• Key characteristics
  • Biology
  • Impacts
  • Control
  • Further information

  • Perennial tussock grass with erect or drooping leaves, which grows up to 70 cm high and 80cm wide and forms dense clumps
  • Stem is swollen just above ground level – like a shallot. Other similar looking tussocks have purplish colouration at their leaf bases
  • Light green or yellowish-green leaves are thin and tightly rolled; they do not break when pulled. When fingers are run down the leaf, they feel needle-like and very tough
  • Leaf sheaths are white to light brown. Ligule is short (1 – 2 mm), white, hairless and obvious when the blade is pulled from a younger leaf. Auricles are absent
  • Similar looking tussocks have no ligule or a ligule with hairs
  • Plants usually flower between October and early summer when they have a purplish tinge. Flowering stems can be up to 1 m tall
  • Flowerheads are open, with a branched seed head 25 – 95 cm long, and produced between November and January
  • Ripe seeds are purplish with a 3cm long bristle
  • Roots are deep, matted and fibrous. They have been found growing 1.7 m below the soil surface.

Origin

  • Nassella tussock originated from South America and has been present in New Zealand since 1860
  • It has been under control in New Zealand since the 1940s. In 1946 the Nassella Tussock Act became law – the only Act referring to a single weed species
  • Prevalent in North Canterbury and Marlborough, where it can form dense stands which are difficult to manage
  • Grows well on steep, dry, rugged sunny slopes, ridges and knobs, along stony riverbeds, stream banks and river terraces
  • Establishes well on overgrazed, dry bare land. Burning can enhance seed production
  • Currently tussock numbers are stable in North Canterbury. This suggests that grubbing is stopping numbers from increasing, but some plants are missed and these produce enough seed and hence seedlings to maintain tussock numbers.

Life cycle

  • Nassella tussock seeds germinate and seedlings establish in autumn, although seedlings can establish at any time of the year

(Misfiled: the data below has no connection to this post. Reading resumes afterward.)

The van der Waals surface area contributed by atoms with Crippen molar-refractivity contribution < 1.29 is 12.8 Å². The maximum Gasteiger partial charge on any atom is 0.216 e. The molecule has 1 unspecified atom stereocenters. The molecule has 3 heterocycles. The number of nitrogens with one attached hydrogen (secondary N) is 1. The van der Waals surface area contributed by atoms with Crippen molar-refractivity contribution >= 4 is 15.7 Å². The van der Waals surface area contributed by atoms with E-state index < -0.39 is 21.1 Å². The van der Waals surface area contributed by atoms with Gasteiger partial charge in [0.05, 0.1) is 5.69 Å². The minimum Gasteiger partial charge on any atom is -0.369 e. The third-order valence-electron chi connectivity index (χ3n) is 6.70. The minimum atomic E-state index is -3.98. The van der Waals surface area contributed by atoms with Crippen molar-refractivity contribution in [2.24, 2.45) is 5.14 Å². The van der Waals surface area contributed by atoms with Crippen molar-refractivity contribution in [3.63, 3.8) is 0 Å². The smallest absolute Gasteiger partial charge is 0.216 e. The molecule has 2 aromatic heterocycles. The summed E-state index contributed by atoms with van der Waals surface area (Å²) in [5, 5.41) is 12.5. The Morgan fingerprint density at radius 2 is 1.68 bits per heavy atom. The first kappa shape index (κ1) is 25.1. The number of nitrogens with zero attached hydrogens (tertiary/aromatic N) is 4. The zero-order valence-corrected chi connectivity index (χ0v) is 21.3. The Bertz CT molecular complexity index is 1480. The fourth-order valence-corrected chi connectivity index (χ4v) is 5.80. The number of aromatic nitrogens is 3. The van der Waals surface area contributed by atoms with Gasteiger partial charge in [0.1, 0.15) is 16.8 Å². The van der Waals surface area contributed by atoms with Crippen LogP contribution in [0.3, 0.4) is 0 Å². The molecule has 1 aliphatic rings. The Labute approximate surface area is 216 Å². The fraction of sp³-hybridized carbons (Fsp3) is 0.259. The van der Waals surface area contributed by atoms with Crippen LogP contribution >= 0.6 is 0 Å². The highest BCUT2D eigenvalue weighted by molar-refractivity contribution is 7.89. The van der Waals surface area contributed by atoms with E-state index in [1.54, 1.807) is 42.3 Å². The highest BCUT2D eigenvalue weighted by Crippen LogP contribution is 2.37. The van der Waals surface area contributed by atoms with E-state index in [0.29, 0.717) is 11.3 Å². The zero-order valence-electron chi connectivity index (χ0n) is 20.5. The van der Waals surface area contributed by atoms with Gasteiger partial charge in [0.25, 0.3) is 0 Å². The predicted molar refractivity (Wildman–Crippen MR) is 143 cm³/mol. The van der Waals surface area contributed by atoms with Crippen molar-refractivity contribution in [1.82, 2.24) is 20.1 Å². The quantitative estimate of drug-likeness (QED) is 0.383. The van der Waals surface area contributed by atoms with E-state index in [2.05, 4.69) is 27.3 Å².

• Germinate in late autumn or winter, when adequate rainfall increases seedling survival
  • Most seedlings appear to grow from the seeds of flowering plants rather than from the seedbank. Therefore plant numbers are more likely to increase from seeds produced from year to year rather than from seeds in the seedbank
  • Seeds are produced and become viable from late spring (November), with most produced in December and early January. Some seeds are viable when the seed heads first emerge from the leaf sheath. Once a plant has been grubbed, seeds do not continue to ripen
  • Seeds are spread by the wind and can travel as far as 16 km
  • Seeds are also transferred to other properties by livestock, machinery, clothing and on milled plantation logs
  • Each tussock plant can produce up to 100,000 seeds
  • Seeds can survive passage through sheep.

Benefits

  • No reported benefits.

  • Nassella tussock can be seriously invasive, completely dominating low-producing grassland. Pasture carrying capacity can be significantly reduced because the leaves are unpalatable and indigestible
  • Sheep avoid grazing older tussocks when possible, but may graze younger plants
  • Because of its poor nutritional quality, sheep can lose condition on infested pastures. If forced to eat tussock, they will lose weight and can die as they cannot properly digest the leaves
  • Nassella tussock seeds can contaminate and damage fleeces and hides of sheep, adding to production losses.

  • Combinations of cultivation, herbicides, fertilizer, oversowing and removing stock have been effective in reducing tussock numbers
  • Control during early invasion may be successful. If a farm becomes seriously invaded, nassella is very difficult and costly to control
  • Plants are more visible just before the autumn break
  • Control is very difficult on land that is infertile, cannot be cultivated, and is in a low rainfall area.

Grazing management

  • Grazing of nassella tussock by sheep and cattle does not control it, although it may to some extent reduce seedling densities and limit seed production
  • Cattle and sheep cannot digest the leaves and they avoid mature plants. This causes overgrazing of desirable species and leads to further spread of nassella tussock.

Pasture species/cultivars